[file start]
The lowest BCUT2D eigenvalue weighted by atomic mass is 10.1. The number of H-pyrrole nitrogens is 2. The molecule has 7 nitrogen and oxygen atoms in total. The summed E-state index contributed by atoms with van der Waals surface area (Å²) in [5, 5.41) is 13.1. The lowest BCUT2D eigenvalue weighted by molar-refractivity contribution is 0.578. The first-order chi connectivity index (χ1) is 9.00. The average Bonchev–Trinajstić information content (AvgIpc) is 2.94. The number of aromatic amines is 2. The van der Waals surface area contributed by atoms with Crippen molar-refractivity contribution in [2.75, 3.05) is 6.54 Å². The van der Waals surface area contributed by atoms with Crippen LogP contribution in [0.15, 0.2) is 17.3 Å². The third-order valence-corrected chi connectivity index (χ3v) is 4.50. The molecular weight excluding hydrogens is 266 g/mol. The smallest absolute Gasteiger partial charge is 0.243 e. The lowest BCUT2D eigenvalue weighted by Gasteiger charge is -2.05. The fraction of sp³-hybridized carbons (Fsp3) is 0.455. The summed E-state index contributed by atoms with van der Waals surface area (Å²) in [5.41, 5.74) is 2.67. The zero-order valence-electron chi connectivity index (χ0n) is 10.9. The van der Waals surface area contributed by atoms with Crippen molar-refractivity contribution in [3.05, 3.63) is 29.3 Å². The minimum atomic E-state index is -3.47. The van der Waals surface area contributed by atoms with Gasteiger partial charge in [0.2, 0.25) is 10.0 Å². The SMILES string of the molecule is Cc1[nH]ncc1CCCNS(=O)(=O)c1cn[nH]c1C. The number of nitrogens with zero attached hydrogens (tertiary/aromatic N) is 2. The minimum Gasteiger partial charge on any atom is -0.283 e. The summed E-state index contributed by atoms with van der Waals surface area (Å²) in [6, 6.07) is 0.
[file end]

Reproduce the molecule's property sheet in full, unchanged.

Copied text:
The lowest BCUT2D eigenvalue weighted by atomic mass is 10.1. The number of H-pyrrole nitrogens is 2. The molecule has 7 nitrogen and oxygen atoms in total. The summed E-state index contributed by atoms with van der Waals surface area (Å²) in [5, 5.41) is 13.1. The lowest BCUT2D eigenvalue weighted by molar-refractivity contribution is 0.578. The first-order chi connectivity index (χ1) is 9.00. The average Bonchev–Trinajstić information content (AvgIpc) is 2.94. The number of aromatic amines is 2. The van der Waals surface area contributed by atoms with Crippen molar-refractivity contribution in [2.75, 3.05) is 6.54 Å². The van der Waals surface area contributed by atoms with Crippen LogP contribution in [0.15, 0.2) is 17.3 Å². The third-order valence-corrected chi connectivity index (χ3v) is 4.50. The molecular weight excluding hydrogens is 266 g/mol. The smallest absolute Gasteiger partial charge is 0.243 e. The lowest BCUT2D eigenvalue weighted by Gasteiger charge is -2.05. The fraction of sp³-hybridized carbons (Fsp3) is 0.455. The summed E-state index contributed by atoms with van der Waals surface area (Å²) in [5.41, 5.74) is 2.67. The zero-order valence-electron chi connectivity index (χ0n) is 10.9. The van der Waals surface area contributed by atoms with Crippen molar-refractivity contribution in [3.05, 3.63) is 29.3 Å². The minimum atomic E-state index is -3.47. The van der Waals surface area contributed by atoms with Gasteiger partial charge in [0.2, 0.25) is 10.0 Å². The SMILES string of the molecule is Cc1[nH]ncc1CCCNS(=O)(=O)c1cn[nH]c1C. The number of nitrogens with zero attached hydrogens (tertiary/aromatic N) is 2. The minimum Gasteiger partial charge on any atom is -0.283 e. The summed E-state index contributed by atoms with van der Waals surface area (Å²) in [6, 6.07) is 0.